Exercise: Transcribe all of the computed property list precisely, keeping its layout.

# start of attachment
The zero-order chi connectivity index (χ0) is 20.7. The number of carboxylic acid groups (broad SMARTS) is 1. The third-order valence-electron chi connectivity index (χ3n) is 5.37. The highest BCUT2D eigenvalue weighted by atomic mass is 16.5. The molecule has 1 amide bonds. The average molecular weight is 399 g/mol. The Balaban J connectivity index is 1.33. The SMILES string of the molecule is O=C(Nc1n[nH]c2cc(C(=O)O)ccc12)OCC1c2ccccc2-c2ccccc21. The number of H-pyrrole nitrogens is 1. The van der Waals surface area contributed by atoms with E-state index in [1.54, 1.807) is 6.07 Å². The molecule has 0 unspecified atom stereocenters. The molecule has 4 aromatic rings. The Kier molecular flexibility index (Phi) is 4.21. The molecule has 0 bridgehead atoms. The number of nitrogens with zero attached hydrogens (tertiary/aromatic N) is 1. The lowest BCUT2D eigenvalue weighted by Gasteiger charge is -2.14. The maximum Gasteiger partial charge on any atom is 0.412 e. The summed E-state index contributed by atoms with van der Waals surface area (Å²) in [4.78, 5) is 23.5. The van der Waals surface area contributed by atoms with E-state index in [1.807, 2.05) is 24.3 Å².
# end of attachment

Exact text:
The zero-order chi connectivity index (χ0) is 20.7. The number of carboxylic acid groups (broad SMARTS) is 1. The third-order valence-electron chi connectivity index (χ3n) is 5.37. The highest BCUT2D eigenvalue weighted by atomic mass is 16.5. The molecule has 1 amide bonds. The average molecular weight is 399 g/mol. The Balaban J connectivity index is 1.33. The SMILES string of the molecule is O=C(Nc1n[nH]c2cc(C(=O)O)ccc12)OCC1c2ccccc2-c2ccccc21. The number of H-pyrrole nitrogens is 1. The van der Waals surface area contributed by atoms with E-state index in [1.54, 1.807) is 6.07 Å². The molecule has 0 unspecified atom stereocenters. The molecule has 4 aromatic rings. The Kier molecular flexibility index (Phi) is 4.21. The molecule has 0 bridgehead atoms. The number of nitrogens with zero attached hydrogens (tertiary/aromatic N) is 1. The lowest BCUT2D eigenvalue weighted by Gasteiger charge is -2.14. The maximum Gasteiger partial charge on any atom is 0.412 e. The summed E-state index contributed by atoms with van der Waals surface area (Å²) in [4.78, 5) is 23.5. The van der Waals surface area contributed by atoms with E-state index in [1.807, 2.05) is 24.3 Å².